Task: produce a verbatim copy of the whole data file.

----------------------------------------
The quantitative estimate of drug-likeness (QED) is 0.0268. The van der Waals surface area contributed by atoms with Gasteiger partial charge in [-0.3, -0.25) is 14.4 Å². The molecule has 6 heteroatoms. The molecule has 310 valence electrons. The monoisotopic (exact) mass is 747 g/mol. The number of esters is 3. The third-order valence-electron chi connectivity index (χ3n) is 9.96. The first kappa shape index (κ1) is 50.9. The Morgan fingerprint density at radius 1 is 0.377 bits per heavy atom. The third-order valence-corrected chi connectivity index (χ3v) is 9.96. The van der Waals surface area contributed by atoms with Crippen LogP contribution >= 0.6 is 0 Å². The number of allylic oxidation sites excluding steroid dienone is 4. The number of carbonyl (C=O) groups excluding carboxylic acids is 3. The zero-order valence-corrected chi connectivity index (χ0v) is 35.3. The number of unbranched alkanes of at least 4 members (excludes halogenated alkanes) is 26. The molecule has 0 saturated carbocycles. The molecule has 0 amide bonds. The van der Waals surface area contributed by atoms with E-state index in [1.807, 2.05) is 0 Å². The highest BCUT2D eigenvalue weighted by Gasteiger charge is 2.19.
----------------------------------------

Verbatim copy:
The quantitative estimate of drug-likeness (QED) is 0.0268. The van der Waals surface area contributed by atoms with Gasteiger partial charge in [-0.3, -0.25) is 14.4 Å². The molecule has 6 heteroatoms. The molecule has 310 valence electrons. The monoisotopic (exact) mass is 747 g/mol. The number of esters is 3. The third-order valence-electron chi connectivity index (χ3n) is 9.96. The first kappa shape index (κ1) is 50.9. The Morgan fingerprint density at radius 1 is 0.377 bits per heavy atom. The third-order valence-corrected chi connectivity index (χ3v) is 9.96. The van der Waals surface area contributed by atoms with Crippen LogP contribution >= 0.6 is 0 Å². The number of allylic oxidation sites excluding steroid dienone is 4. The number of carbonyl (C=O) groups excluding carboxylic acids is 3. The zero-order valence-corrected chi connectivity index (χ0v) is 35.3. The number of unbranched alkanes of at least 4 members (excludes halogenated alkanes) is 26. The molecule has 0 saturated carbocycles. The molecule has 0 amide bonds. The van der Waals surface area contributed by atoms with E-state index in [1.807, 2.05) is 0 Å². The highest BCUT2D eigenvalue weighted by Gasteiger charge is 2.19.